Thereafter a refers to a function that executes the line: alert('B').
    Tab-indentation is a crime against humanity.

  5. #5
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    In the earlier section of the book on "Functions that return functions", typing

    Code JavaScript:
    var newFunc = a();
    newFunc()

    will cause both A! and B! alert boxes to pop up once newFunc() is entered.

    In a later part of the "Rewrite function" section with a different example that has
    Code JavaScript:
    return actualWork;

    the book points out, "Notice that there are no parentheses in the return, because it is returning a function reference, not the result of invoking this function." (actualWork is a function inside a function)

    However, in the original example that I listed, the function return has parentheses, so why is it a reference instead of being invoked by the parent function?

    While it makes sense that just returning a reference to another function wouldn't actually invoke that function, the examples all seem inconsistent to me about whether the return statement is acting as a reference or actually invoking the function.

  6. #6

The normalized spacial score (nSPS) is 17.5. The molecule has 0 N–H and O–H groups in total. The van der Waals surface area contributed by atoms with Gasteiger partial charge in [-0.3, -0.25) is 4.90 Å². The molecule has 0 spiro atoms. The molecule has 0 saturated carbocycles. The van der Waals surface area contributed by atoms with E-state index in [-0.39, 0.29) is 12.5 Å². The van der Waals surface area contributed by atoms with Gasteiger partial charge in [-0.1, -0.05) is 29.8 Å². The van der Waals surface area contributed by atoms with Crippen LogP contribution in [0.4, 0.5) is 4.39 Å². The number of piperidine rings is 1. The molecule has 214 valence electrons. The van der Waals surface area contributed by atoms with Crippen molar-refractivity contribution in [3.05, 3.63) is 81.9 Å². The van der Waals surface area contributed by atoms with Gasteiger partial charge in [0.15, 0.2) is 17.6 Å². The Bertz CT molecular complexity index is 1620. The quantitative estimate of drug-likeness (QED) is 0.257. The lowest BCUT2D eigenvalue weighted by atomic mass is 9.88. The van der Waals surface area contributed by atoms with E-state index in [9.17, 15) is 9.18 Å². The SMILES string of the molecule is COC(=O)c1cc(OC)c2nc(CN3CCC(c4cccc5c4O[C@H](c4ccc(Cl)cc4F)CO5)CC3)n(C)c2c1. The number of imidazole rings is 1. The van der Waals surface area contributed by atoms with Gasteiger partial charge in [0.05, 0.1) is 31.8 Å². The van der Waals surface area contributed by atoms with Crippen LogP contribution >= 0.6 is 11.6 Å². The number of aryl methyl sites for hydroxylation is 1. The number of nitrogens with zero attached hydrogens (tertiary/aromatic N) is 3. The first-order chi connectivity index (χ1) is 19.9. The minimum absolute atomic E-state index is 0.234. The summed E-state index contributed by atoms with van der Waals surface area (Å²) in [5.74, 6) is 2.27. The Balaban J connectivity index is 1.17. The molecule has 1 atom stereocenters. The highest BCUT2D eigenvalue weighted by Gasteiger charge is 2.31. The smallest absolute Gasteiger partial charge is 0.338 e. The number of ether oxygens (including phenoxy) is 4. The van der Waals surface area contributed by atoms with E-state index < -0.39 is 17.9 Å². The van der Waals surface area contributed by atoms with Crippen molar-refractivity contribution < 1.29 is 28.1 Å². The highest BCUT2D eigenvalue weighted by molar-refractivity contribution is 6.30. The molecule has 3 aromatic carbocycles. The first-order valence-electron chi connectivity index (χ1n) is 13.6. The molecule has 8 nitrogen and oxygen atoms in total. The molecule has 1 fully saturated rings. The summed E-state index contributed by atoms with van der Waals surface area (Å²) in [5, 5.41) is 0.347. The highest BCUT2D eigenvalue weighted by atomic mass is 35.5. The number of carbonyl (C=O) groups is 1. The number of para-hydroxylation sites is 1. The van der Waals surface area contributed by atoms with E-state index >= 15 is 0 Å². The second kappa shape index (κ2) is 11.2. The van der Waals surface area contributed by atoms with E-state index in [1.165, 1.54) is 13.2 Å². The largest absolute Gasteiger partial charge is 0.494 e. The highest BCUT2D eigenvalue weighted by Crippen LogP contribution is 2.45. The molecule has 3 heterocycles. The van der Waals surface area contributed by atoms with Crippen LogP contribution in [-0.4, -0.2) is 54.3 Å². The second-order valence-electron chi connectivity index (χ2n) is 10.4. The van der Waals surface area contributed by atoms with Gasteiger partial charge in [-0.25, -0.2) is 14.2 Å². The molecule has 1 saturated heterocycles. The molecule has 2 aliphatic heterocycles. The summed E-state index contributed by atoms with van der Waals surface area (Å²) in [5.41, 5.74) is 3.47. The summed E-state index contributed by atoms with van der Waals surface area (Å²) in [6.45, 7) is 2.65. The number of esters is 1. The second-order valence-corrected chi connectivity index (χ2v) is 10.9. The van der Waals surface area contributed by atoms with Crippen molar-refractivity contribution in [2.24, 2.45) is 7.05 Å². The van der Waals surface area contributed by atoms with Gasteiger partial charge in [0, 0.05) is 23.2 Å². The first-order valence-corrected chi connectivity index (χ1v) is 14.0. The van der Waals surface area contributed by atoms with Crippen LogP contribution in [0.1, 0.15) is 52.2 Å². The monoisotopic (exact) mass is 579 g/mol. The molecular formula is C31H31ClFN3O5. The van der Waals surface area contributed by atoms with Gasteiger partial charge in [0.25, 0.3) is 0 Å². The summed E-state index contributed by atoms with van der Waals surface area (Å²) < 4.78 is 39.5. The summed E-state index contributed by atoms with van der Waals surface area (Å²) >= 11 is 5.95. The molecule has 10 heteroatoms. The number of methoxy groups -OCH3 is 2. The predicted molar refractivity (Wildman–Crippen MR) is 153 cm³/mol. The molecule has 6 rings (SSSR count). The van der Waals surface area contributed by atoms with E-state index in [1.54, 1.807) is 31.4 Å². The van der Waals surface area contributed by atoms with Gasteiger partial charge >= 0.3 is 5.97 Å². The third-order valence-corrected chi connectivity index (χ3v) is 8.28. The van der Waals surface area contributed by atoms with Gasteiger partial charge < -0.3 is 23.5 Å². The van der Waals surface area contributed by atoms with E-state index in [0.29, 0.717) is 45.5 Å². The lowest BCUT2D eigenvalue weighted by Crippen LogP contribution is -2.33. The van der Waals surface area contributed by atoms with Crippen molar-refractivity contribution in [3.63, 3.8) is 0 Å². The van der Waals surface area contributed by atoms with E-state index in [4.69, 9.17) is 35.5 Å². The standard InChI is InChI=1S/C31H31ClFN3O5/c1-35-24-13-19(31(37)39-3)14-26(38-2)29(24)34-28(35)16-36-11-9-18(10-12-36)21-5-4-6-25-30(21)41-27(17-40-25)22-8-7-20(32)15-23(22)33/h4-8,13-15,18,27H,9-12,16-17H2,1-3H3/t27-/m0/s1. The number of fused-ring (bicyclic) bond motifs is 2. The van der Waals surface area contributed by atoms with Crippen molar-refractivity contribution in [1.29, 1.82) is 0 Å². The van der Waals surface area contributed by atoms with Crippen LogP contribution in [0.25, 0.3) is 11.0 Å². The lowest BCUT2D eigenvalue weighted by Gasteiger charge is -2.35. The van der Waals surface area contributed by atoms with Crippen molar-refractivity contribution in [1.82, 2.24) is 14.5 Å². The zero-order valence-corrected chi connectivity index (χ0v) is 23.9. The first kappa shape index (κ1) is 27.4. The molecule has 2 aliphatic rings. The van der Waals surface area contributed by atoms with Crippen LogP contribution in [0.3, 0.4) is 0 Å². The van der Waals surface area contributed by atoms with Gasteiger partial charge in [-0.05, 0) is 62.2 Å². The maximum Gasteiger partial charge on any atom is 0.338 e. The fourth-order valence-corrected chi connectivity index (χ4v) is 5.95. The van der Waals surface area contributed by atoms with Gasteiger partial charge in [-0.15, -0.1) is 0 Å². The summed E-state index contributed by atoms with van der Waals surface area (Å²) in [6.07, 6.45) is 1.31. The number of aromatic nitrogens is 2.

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    Code:
    function a() {
       alert('A!');
       return function() {
          alert('B!');
       };
    }
    a = a();

    First time it's called it alert's a and returns the nested or inner function.

    'a' then basically becomes this

    a = function(){alert('B')}

    The original function could be returning the number 2, 'bananas', an Array or in this case a function, in whichever case a is assigned that value or reference.

    RLM

  7. #7
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    Quote Originally Posted by bekkilyn View Post
    owever, in the original example that I listed, the function return has parentheses, so why is it a reference instead of being invoked by the parent function?
    Here is the function that is returned.

    Code javascript:
    return function () {
        alert('B!');
    };